One idea that was brought up which I found extremely interesting was when Melina talked about how her systemic advantages and disadvantages are intertwined with one another and can’t be separated because doing so would be denying the existence of the other. I think this is important because it helps to explain how people who face similar circumstances in some aspects will have an entirely different set of challenges if one factor is changed: their race. Because our systems are designed to benefit white people, they automatically get that added privilege whereas people of color will not, and therefore suffer more because of it. This is interesting because it approaches the complex idea of intersectionality in which those who are already disadvantaged by society are only further so based on premises out of their control.


Another fact that I read about and found important was that Black women were ‘denied rights to their own bodies’ in the name of science and progress. They were used as human test subjects against their wills in order to advance the field of gynecology. This fact is absolutely appalling to me and I cannot believe that these acts were committed and are now celebrated as scientific achievements. I think that more people should know about it because people should be educated on the dark past of these practices and be at the very least aware of the disregard for human life that made theirs easier.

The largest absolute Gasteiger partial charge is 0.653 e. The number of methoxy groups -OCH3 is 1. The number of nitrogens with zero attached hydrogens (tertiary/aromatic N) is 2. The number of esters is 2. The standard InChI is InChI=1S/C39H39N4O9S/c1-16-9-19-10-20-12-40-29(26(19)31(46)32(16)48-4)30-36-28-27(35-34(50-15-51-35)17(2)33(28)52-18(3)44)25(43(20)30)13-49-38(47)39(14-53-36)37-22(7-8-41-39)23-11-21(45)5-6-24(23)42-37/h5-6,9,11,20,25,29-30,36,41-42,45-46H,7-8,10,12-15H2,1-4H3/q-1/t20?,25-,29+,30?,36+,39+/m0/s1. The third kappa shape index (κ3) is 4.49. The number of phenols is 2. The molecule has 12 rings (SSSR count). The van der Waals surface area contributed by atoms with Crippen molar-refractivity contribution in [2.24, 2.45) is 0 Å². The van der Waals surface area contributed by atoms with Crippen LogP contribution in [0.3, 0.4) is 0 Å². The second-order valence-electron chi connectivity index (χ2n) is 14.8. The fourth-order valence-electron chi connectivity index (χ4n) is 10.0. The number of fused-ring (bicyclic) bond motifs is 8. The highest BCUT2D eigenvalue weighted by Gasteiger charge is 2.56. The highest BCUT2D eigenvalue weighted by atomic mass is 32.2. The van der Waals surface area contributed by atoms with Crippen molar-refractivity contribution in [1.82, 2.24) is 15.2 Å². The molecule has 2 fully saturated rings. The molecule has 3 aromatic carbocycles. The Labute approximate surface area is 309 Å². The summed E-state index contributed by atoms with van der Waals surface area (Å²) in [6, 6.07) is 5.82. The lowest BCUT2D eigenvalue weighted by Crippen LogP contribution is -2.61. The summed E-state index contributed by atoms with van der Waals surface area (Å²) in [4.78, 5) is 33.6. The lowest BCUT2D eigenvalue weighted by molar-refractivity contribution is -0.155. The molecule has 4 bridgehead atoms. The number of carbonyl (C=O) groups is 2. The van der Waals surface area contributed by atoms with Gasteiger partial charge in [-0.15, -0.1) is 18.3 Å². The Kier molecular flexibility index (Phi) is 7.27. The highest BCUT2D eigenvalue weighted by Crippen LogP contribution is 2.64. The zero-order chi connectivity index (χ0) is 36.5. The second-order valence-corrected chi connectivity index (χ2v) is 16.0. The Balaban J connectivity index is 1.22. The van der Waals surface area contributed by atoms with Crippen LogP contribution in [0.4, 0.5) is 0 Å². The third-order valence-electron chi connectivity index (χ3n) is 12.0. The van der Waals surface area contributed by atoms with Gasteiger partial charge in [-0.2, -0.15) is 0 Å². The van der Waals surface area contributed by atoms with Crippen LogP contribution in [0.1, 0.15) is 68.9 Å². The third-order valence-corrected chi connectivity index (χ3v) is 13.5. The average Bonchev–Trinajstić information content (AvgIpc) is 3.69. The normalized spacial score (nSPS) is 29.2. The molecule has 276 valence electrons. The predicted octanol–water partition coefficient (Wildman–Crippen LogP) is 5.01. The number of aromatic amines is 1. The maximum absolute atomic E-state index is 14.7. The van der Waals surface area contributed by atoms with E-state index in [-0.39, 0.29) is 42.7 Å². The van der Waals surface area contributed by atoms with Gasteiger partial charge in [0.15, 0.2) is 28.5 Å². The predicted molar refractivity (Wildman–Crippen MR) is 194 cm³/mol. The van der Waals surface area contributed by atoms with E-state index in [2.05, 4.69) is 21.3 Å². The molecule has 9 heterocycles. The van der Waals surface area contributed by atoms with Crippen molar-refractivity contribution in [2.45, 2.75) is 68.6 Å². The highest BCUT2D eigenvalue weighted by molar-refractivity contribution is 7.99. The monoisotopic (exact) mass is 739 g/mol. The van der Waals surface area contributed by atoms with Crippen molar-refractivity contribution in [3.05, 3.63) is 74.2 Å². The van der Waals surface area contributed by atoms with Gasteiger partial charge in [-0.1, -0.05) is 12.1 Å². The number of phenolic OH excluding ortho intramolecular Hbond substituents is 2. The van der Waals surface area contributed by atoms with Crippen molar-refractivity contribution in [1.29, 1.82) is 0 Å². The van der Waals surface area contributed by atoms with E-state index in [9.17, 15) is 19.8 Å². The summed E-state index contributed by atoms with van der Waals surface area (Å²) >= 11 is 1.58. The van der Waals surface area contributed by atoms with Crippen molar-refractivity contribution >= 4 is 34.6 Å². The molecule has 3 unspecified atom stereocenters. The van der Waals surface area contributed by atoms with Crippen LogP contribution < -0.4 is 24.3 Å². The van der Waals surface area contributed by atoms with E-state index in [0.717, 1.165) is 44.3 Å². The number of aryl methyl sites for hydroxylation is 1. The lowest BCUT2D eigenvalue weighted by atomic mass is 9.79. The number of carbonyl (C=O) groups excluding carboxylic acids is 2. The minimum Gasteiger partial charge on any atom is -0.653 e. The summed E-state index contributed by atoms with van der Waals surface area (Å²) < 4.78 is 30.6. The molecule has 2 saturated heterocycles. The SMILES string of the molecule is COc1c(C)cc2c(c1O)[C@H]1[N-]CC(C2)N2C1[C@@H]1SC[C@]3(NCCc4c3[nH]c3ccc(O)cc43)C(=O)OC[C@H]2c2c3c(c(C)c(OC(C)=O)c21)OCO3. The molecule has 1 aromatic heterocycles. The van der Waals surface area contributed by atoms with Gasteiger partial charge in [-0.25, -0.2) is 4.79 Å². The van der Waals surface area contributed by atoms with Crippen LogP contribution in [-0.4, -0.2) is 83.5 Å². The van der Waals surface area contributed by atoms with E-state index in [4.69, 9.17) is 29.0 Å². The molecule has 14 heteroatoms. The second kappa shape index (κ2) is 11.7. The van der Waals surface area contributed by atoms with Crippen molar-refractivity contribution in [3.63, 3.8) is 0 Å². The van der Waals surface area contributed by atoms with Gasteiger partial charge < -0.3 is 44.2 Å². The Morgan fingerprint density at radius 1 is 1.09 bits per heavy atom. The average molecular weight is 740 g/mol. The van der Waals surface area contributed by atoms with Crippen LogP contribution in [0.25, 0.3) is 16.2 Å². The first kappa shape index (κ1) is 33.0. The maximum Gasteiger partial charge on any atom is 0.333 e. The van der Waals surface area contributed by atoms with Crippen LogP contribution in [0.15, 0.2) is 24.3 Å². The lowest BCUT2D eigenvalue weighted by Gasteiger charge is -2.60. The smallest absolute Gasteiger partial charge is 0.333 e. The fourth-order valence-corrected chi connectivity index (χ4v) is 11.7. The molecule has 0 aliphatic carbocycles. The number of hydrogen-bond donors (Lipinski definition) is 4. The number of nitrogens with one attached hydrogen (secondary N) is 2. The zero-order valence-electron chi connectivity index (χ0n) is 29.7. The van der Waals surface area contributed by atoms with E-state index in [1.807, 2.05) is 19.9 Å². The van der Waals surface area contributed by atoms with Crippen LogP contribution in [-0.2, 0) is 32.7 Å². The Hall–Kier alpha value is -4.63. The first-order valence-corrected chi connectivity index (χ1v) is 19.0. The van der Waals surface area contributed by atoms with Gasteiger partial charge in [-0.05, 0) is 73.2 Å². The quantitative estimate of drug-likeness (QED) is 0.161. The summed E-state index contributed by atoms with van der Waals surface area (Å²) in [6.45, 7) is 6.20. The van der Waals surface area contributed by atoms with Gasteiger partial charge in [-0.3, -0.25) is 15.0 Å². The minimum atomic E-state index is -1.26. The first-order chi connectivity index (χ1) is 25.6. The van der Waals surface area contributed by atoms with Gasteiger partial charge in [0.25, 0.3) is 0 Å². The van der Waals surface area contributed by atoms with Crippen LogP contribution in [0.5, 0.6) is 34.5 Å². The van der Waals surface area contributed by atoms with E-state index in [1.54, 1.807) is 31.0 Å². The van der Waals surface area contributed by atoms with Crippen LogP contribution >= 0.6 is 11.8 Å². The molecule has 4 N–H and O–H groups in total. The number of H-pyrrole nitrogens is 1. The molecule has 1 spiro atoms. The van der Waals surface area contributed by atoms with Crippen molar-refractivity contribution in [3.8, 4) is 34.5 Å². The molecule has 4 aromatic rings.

So far, I am finding this book fascinating. I think it is incredibly important to learn about people’s personal experiences with identity and their experiences because if we don’t listen to what they have to say, then we are not doing our part to do better if we can’t even acknowledge the struggles of others. Hearing multiple perspectives is really important, and I think that this book does a good job of trying to include viewpoints from different people in different circumstances with different perspectives.

palmtreepuppy
Posts: 7

How Does Racial Identity Play Into How People See Us?